randi2204: Seven together riding off into the sunrise (GotC) (mag7 - silhouette seven purple and gold)
[personal profile] randi2204
It’s that time again – Say What? is back!  Today we’ll be taking a look at a couple of sayings that give some insight into both hope and reality.  Let’s get right into better to light a candle than to curse the darkness and man’s reach exceeds his grasp, and we’ll be enlisting the characters from the Magnificent Seven movie to help.

Reach for the candle but don’t grasp the flame. )
randi2204: (sven)
[personal profile] randi2204
For today’s edition of [community profile] fandom_grammar, we have a pair of words that are quite commonly confused, particularly in scenes where you definitely wouldn’t want them to be confused.  Let’s tackle shutter and shudder, with some help from the characters of Voltron.

I shudder to think of closing the shutters. )
green_grrl: (SPN_JAhee)
[personal profile] green_grrl
I, N, and G say that E and D have been known to take action in the past

A Tense Situation by John Atkinson

I can't resist a little verb-al humor. (Personally, I think E and D should be a little more worried about I, N, and G, as they like to be in the middle of the action, right now!)

See Fandom Grammar's parts of speech: verbs: tense tag to learn more about these rascals.
chomiji: Tenpou from Saiyuki Gaiden. with the caption Not necessarily by the book (Tenpou - Not by the book)
[personal profile] chomiji

Today's set of easily confused words is as mellifluous as it is puzzling. We'll try to clarify the situation with the help of the Knight of Lost Words, October ("Toby") Daye, and her friends.

All right, let's go! )
ariestess: (autumn leaves -- from dhamphir)
[personal profile] ariestess
Welcome to another round of Commonly Confused Words. I'm your host, AJ, and today we'll be unraveling the differences between weary, wary, and worry, with the help of our friends from Once Upon a Time and Damien, as well as Dictionary.com.

weary vs. wary vs. worry )
ariestess: (tyrol cylon -- from beeej)
[personal profile] ariestess

Source


Grant Snider over at Incidental Comics offers up a slew of new proofreader's marks for consideration. I happen to be down with all of them, especially the cyclopsis, horribly wrong font, and word tornado options.

What are your favorites, either from this list or from the established marks we already have? Do you have any new ones you'd nominate?

And for those of you interested in this topic, feel free to check our past forays into proofreader's marks in this Feature, this Friday Funnies, and this Friday Funnies.
whymzycal: Demon-shaped steam rising from tea (tea demon)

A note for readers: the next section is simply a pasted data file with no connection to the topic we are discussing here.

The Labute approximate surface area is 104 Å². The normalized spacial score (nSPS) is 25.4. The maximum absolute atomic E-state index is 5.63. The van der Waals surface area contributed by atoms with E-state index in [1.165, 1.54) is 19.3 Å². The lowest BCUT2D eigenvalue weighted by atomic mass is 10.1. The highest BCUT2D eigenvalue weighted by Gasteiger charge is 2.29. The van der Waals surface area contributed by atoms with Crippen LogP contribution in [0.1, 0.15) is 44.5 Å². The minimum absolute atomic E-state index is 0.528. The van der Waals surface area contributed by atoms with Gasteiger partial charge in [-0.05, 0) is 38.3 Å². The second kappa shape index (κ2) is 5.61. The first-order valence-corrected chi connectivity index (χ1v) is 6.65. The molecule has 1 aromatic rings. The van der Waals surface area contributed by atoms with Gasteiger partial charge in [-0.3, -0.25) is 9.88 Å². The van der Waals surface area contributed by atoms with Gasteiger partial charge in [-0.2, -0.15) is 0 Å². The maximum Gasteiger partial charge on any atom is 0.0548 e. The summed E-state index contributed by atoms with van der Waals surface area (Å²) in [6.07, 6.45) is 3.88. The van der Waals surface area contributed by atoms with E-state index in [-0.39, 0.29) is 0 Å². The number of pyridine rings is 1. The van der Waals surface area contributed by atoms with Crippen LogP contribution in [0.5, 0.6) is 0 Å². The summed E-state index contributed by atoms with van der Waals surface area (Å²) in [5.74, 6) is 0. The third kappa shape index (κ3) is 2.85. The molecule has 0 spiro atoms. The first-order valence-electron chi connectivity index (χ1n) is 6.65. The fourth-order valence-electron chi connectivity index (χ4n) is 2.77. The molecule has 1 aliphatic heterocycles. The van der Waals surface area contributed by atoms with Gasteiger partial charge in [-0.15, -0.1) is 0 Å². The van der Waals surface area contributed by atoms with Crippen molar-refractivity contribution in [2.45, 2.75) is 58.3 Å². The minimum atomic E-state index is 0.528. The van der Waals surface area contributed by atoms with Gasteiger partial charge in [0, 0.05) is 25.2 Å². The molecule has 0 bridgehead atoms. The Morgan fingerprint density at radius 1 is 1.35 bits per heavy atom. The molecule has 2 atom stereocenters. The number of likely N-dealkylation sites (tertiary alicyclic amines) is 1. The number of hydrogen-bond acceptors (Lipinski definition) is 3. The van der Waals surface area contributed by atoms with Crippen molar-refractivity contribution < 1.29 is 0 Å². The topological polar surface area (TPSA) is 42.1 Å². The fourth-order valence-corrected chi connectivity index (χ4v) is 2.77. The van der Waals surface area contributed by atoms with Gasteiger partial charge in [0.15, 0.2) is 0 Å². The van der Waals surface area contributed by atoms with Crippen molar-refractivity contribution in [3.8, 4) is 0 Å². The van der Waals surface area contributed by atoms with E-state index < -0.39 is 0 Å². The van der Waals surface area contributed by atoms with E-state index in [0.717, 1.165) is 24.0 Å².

[personal profile] whymzycal
Happy Monday, grammar friends, and welcome to our next look at a pair of Commonly Confused Words!

Today we’re going to look at decent and descent, two words that are often mistaken for one another because their spellings are so similar. With examples from the Avengers and Star Trek. )
melayneseahawk: (meaning of life)
[personal profile] melayneseahawk
Hello, and welcome to another article on Commonly Confused Words! Today’s topic is a pair of words that I confuse all the time, so I thought I’d settle it once and for all: what is the difference between “appraise” and “apprise”, and what are some ways to remember which is which?

First, let’s start with some definitions...

appraise/apprise, with examples from Steven Universe and Star Trek (2009) )

Tune in next week for another set of Commonly Confused Words!

(The Star Trek example is shamelessly borrowed from Deastar’s marvelous So Wise We Grow.)
whymzycal: Text saying proper use of their, there, and they're makes me hot (their there etc)
[personal profile] whymzycal

Hover text: later still: wait, HOW DID UTAHRAPTOR KNOW?


Malapropisms (replacing one word with an incorrect, similar-sounding word, usually in a way that ends up being funny) and mondegreens (sort of like malapropisms, except you mis-hear a word instead of saying the wrong word) are something many of the grammarians see and hear at their jobs. That said, thanks to Ryan North at Dinosaur Comics,I doubt anyone can do them as well as T-Rex.

So, do you have any favorite malapropisms or mondegreens? Mine is “from the gecko” (instead of “from the get-go”). I keep imagining the Geico insurance company’s spokeslizard—or maybe even a tiny, tiny T-Rex. Adorable!
green_grrl: (SG1_JDWhat)
[personal profile] green_grrl